In January 2013, Caesars, Indonesian conglomerate Lippo Group and a mystery third party announced the formation of LOCZ Korea, which promised to build a $2b integrated resort in the Incheon area. South Korea formally approved the project the following year, but to date there’s been zero actual progress in building this resort.
Shortly before last Christmas, Lippo announced there was “no certainty” that the project would go ahead. This March, Lippo said it was looking to sell its stake in the project due to frustrations in convincing its JV partners to make the necessary land deals.
This week, Lippo filed papers saying it had hoped to sell its stake to a new joint venture consisting of Caesars and the mystery third party by November, but the exit negotiations had hit a snag. Lippo said the outcome of its negotiations “is dependent upon a separate set of negotiations between Caesars Korea and [the third party].”
Lippo said it had no idea when these other external discussions might conclude and therefore cautioned that the sale of its share of LOCZ Korea “may or may not materialize.”
The negotiations between Caesars and its secret partner have likely been complicated by Caesars’ nearly two-year struggle to restructure its business following the January 2015 bankruptcy filing of the company’s main unit. In fact, LOCZ Korea has likely been the last thing on Caesars’ mind during this whole tangled process, which likely contributed to Lippo losing faith in the project.
NORTH KOREA URGES CITIZENS TO FINK ON GAMBLERS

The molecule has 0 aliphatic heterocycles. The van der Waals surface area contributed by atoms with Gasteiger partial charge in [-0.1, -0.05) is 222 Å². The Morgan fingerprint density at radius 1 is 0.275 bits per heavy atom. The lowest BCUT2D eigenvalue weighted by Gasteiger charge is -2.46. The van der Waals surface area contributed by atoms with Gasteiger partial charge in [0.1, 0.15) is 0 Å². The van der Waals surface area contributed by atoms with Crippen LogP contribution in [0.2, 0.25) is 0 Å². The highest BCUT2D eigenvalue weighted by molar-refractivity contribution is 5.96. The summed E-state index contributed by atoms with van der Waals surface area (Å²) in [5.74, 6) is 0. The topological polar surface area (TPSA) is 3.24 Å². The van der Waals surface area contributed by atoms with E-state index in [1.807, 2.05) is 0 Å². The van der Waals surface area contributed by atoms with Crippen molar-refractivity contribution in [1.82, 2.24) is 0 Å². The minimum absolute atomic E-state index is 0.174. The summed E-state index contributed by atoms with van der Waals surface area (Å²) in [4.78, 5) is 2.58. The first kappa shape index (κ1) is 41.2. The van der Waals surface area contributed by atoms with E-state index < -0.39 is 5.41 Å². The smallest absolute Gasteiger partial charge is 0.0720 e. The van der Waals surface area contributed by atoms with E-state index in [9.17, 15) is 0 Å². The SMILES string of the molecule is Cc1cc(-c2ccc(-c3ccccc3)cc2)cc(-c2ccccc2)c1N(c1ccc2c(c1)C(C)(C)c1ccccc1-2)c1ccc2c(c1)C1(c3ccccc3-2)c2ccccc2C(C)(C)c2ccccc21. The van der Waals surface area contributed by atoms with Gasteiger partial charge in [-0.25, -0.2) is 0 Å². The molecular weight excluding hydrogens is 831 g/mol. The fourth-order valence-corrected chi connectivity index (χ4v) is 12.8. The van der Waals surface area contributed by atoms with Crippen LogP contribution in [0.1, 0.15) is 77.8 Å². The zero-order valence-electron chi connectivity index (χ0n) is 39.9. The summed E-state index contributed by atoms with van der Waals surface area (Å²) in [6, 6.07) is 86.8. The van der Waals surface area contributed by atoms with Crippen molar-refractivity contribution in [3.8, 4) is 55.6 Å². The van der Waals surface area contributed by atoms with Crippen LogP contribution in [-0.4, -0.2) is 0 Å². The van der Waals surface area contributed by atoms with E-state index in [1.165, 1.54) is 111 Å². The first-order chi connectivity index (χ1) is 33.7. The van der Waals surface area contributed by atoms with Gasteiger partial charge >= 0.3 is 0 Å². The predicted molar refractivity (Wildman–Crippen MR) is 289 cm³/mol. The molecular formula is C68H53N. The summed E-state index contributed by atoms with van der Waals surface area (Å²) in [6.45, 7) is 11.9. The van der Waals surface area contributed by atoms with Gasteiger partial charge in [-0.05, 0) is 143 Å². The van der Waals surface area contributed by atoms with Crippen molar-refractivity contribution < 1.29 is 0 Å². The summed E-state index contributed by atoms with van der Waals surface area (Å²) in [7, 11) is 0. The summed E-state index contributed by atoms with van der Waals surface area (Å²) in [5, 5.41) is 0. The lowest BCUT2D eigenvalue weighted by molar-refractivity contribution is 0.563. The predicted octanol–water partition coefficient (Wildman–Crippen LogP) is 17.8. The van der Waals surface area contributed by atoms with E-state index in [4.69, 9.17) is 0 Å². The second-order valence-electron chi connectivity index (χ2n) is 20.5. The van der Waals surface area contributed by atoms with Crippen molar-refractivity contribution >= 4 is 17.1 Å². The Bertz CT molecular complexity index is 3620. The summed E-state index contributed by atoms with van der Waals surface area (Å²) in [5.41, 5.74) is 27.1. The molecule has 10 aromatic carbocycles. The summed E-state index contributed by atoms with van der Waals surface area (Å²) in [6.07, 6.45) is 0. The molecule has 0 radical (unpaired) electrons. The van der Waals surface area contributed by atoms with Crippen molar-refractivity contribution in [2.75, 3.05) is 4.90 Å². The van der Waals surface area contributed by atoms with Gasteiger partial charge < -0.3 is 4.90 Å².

North of the 38th parallel, North Korea has launched a new crackdown on, well, everything. The Hermit Kingdom was never known as a bastion of tolerance, but the government has now ordered citizens to report all instances of “superstition, gambling and prostitution” to their local authorities.
A government missive obtained by NK News lists a spectacularly broad list of things that decent citizens should be reporting, including the sale of everything from drugs to gold to fuel oil, possessing weapons, currency trading, watching “exotic and decadent” videos (aka porn), ‘trickery’ and attempts to “evoke social problems,” another broad category that includes “gang fights.”
A researcher claimed the missive reflected the government’s growing realization that there are holes in its surveillance apparatus that can only be filled via the assistance of average citizens. The researcher also suggested that the upfront reference to drugs, gambling and prostitution suggests these problems are “rife” in North Korean society.
North Korea’s antipathy towards gambling is highly ironic, given that the regime reportedly earns close to a billion dollars in hard currency each year from setting up illegal online gambling operations in other countries.